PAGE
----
the database is not on the same machine as the application making the DB 

> But it seems that this is not a very popular approach (you are the second
> person who asks for support for joins). So we will need to think of a way
> to support this. Maybe something like a read-only, "view object":
> #pragma view table("table1", "table2")
> class test_view
> {
>    #pragma column("table1.v1")
>    string v1;
>    #pragma column("table2.v2")
>    string v2;
> };
> db->query<test_view>  (query::v1 == query::v2);
> What do you think?
I think defining a structure with which one can store results is 
perfectly acceptable, although many times I think that just using a 
Boost.Tuple is appropriate. Where something like this:

       result r ("select a,b,c from t");

       for (result::iterator i (r.begin ()); i != r.end (); ++i)
         cout << "a: " << boost::at<0>(*i) << " b: " boost::at<1>(*i) << 
" c: " << boost::at<2>(*i) << endl;

Where the result::iterator dereferences to, for example, a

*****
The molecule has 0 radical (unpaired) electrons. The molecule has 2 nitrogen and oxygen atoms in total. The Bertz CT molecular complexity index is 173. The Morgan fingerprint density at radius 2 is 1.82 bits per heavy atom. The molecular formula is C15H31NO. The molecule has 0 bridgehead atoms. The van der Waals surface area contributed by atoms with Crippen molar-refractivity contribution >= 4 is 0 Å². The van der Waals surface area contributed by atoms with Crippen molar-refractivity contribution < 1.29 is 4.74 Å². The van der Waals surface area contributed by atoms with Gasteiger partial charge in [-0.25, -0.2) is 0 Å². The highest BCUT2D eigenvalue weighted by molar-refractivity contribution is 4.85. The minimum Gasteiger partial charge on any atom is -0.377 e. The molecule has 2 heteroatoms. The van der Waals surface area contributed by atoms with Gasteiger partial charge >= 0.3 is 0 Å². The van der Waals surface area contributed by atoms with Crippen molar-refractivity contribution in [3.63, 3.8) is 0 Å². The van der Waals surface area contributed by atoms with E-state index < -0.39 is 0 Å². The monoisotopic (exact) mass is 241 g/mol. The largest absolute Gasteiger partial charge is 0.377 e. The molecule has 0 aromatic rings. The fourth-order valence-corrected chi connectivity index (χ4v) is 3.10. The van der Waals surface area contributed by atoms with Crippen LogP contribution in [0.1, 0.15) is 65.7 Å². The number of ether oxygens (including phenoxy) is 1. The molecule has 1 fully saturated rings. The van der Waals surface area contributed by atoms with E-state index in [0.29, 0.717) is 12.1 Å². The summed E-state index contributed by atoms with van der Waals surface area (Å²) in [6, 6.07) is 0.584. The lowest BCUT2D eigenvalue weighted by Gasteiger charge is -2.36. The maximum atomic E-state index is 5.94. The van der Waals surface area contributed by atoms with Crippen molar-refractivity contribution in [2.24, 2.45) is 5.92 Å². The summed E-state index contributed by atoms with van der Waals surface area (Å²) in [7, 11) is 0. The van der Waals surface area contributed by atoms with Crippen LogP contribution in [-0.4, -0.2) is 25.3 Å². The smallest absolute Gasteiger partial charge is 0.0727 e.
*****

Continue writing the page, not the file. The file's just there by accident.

Also, I can understand not wanting to take external dependencies where 
possible, but I think when it makes sense, taking a dependency on boost 
can save a lot of headache if you are instead faced with implementing 
something already provided by boost. You may otherwise get in same 
scenario that STL programmers face when trying to use MFC.

> >  If you are being bound to valid syntax of C++, isn't it possible to
> >  build a DSL on top of something like say, boost.proto similar to how
> >  boost.spirit is a great way for EBNF in C++
> Yes, but which functionality will this provide that is not already
> possible with the ODB Query Language? Can you give an example?
My suggestion there was not about providing additional features to ODB 
QL, but rather suggested that the compiler plugin might have been 
unneeded altogether.